Cultural Intelligence and
Workshop Week 9
Promoting diversity and the value
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• Understand the link between diversity and
• Appreciate the value of inclusiveness in promoting
• Examine measures that promote diversity at work
• Explore the different ways that diversity can be
integrated in the workplace
Dimensions of diversity
A Rowe, Diverse
Teams at Work:
Capitalizing on the
Power of Diversity
1994), p. 33
• In groups, based on the previous slide, select:
– Any organisational dimension of your choice
– Any external dimension of your choice
– And any internal dimension of your choice
• Then articulate for the rest of the class the
relationship between the three dimensions you
have chosen. In particular:
– What diversity-related issues arise?
– How might they be managed?
Primary and secondary
• The primary and secondary dimensions of a
personality can be used as a source of
discrimination or advantage.
• For example, there can be an implicit bias
towards people who are more physically
attractive (visible primary dimension) or
towards those who are similar to the
dominant values of an organisation
(secondary dimensions such as social or
• An effective manager needs to pay attention to all these layers of
diversity with the goal of using both differences and similarities to align to
the larger goal or mission of the organisation.
• Being valued by the organisation is a key aspect of employee
satisfaction, yet employees may not necessarily want to be identified
based on their diversity factors.
– For example, a female employee may despise being identified by her gender
in a role where she can do the job as well as a male colleague.
• Another layer of complexity in identifying personalities based on diversity
is that people can also move in and out of their primary or secondary
– For instance, a married individual can become divorced or a person can
adopt different religions, upgrade qualifications, change gender, etc.
• From an organisational perspective,
workplace diversity is founded on the
premise that harnessing the visible and
non-visible diversity dimensions will create
a productive environment in which
everyone feels valued, where talents are
fully utilised and organisational goals are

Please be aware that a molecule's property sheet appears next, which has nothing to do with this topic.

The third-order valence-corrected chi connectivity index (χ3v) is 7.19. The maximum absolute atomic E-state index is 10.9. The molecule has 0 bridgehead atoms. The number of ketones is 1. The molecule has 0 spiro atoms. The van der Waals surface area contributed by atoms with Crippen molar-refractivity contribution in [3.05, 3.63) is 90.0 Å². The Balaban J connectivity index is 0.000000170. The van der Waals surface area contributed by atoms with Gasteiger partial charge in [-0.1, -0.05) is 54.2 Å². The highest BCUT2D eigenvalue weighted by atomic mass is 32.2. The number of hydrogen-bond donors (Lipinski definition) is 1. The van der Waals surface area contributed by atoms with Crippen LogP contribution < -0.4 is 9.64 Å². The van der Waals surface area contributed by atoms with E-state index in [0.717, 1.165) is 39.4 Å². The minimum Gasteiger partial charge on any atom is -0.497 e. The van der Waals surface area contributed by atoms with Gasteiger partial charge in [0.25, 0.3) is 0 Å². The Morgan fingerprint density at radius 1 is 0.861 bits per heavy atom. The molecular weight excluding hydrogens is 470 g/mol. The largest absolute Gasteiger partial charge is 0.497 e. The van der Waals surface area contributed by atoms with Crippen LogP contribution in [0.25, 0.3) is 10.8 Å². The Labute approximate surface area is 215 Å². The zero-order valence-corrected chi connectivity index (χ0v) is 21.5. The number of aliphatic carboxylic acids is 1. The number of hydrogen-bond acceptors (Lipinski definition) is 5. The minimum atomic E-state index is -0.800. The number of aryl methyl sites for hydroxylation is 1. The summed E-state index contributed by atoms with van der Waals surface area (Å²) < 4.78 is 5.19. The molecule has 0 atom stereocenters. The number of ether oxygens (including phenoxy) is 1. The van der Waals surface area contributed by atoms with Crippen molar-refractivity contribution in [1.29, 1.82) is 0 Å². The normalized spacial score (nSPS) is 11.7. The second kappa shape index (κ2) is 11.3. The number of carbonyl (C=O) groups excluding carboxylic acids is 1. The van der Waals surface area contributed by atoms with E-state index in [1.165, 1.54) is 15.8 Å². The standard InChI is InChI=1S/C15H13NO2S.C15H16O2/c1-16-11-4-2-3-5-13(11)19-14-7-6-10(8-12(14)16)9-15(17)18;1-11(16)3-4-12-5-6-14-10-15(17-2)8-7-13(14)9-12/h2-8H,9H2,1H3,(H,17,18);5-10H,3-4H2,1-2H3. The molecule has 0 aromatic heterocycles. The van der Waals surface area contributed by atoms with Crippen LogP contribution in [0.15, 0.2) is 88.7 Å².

(Kandola & Fullerton, 1998)
What is inclusion?
• Inclusion is a state in which all organisational
members feel welcome and valued for who
they are and what they “bring to the table”.
• All stakeholders share a high sense of
belonging and fulfilled mutual purpose.
• Inclusion is not an end, but rather a means to
manifest a broadly and deeply felt sense of
(Smith, J, & Lindsay, J 2014 )
• The world of diversity and inclusion is replete with
hundreds of nuances and definitions.
• In groups, visit the following dictionary:
• Select any three terms/definitions of your choice.
• Then, using your own words – and perhaps the use of
a diagram – teach the rest of the class what you’ve
Interpersonal vs intrapersonal
• Inclusion is experienced by and among all
stakeholders of the organisation: individual
contributors, managers, executives, and customers.
• Inclusion is also relevant within every individual. It
is an intrapersonal issue – as in the self-talk,
thoughts, reasoning, attributions, and decisionmaking processes that cause individuals to include
(or sometimes exclude) themselves in
• The willingness and ability to include oneself is an
indispensible element in experiencing inclusion.
Diversity and inclusiveness:
What’s the link?
• Watch the following collection of diversity
• What would you do in each situation?
Addressing diversity challenges
• Suspend bias and create a safe space:
– Create formal or informal space for social interactions
that are person-based rather than identity-group based
and where individual relationships can be developed,
assumptions can be surfaced, personal values can be
• Create a shared identity: